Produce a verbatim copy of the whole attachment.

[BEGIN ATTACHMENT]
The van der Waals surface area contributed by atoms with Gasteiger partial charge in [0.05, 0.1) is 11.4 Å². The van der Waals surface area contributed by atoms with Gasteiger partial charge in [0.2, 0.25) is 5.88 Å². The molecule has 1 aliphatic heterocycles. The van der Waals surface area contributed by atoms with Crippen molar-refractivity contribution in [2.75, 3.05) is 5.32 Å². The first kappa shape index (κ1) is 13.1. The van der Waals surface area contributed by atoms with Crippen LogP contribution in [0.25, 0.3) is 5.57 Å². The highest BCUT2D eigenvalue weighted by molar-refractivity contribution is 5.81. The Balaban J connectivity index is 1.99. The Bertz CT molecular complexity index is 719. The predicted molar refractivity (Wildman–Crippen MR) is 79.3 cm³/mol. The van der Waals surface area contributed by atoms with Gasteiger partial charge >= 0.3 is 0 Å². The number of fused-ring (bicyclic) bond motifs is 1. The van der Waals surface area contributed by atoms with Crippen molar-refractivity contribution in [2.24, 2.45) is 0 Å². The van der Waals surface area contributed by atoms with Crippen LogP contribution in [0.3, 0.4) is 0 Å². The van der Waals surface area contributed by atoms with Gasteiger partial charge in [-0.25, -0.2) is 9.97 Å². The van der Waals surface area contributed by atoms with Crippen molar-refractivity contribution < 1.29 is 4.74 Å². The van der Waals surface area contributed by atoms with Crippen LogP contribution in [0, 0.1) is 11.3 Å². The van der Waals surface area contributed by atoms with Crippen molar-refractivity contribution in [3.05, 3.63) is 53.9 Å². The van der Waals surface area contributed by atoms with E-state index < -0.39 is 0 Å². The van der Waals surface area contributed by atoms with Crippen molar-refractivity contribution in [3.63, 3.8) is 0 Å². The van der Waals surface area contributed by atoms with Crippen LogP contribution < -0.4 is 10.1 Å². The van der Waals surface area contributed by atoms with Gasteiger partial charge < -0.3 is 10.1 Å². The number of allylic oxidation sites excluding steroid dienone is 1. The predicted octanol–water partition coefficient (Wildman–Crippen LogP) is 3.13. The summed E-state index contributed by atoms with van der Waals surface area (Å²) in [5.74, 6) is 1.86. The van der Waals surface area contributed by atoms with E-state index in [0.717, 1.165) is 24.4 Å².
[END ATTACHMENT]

The van der Waals surface area contributed by atoms with Gasteiger partial charge in [0.05, 0.1) is 11.4 Å². The van der Waals surface area contributed by atoms with Gasteiger partial charge in [0.2, 0.25) is 5.88 Å². The molecule has 1 aliphatic heterocycles. The van der Waals surface area contributed by atoms with Crippen molar-refractivity contribution in [2.75, 3.05) is 5.32 Å². The first kappa shape index (κ1) is 13.1. The van der Waals surface area contributed by atoms with Crippen LogP contribution in [0.25, 0.3) is 5.57 Å². The highest BCUT2D eigenvalue weighted by molar-refractivity contribution is 5.81. The Balaban J connectivity index is 1.99. The Bertz CT molecular complexity index is 719. The predicted molar refractivity (Wildman–Crippen MR) is 79.3 cm³/mol. The van der Waals surface area contributed by atoms with Gasteiger partial charge >= 0.3 is 0 Å². The number of fused-ring (bicyclic) bond motifs is 1. The van der Waals surface area contributed by atoms with Crippen molar-refractivity contribution in [2.24, 2.45) is 0 Å². The van der Waals surface area contributed by atoms with Crippen LogP contribution in [0.3, 0.4) is 0 Å². The van der Waals surface area contributed by atoms with Gasteiger partial charge in [-0.25, -0.2) is 9.97 Å². The van der Waals surface area contributed by atoms with Crippen molar-refractivity contribution < 1.29 is 4.74 Å². The van der Waals surface area contributed by atoms with Crippen LogP contribution in [0, 0.1) is 11.3 Å². The van der Waals surface area contributed by atoms with Crippen molar-refractivity contribution in [3.05, 3.63) is 53.9 Å². The van der Waals surface area contributed by atoms with E-state index < -0.39 is 0 Å². The van der Waals surface area contributed by atoms with Crippen molar-refractivity contribution in [3.63, 3.8) is 0 Å². The van der Waals surface area contributed by atoms with Crippen LogP contribution < -0.4 is 10.1 Å². The van der Waals surface area contributed by atoms with Gasteiger partial charge < -0.3 is 10.1 Å². The number of allylic oxidation sites excluding steroid dienone is 1. The predicted octanol–water partition coefficient (Wildman–Crippen LogP) is 3.13. The summed E-state index contributed by atoms with van der Waals surface area (Å²) in [5.74, 6) is 1.86. The van der Waals surface area contributed by atoms with E-state index in [0.717, 1.165) is 24.4 Å².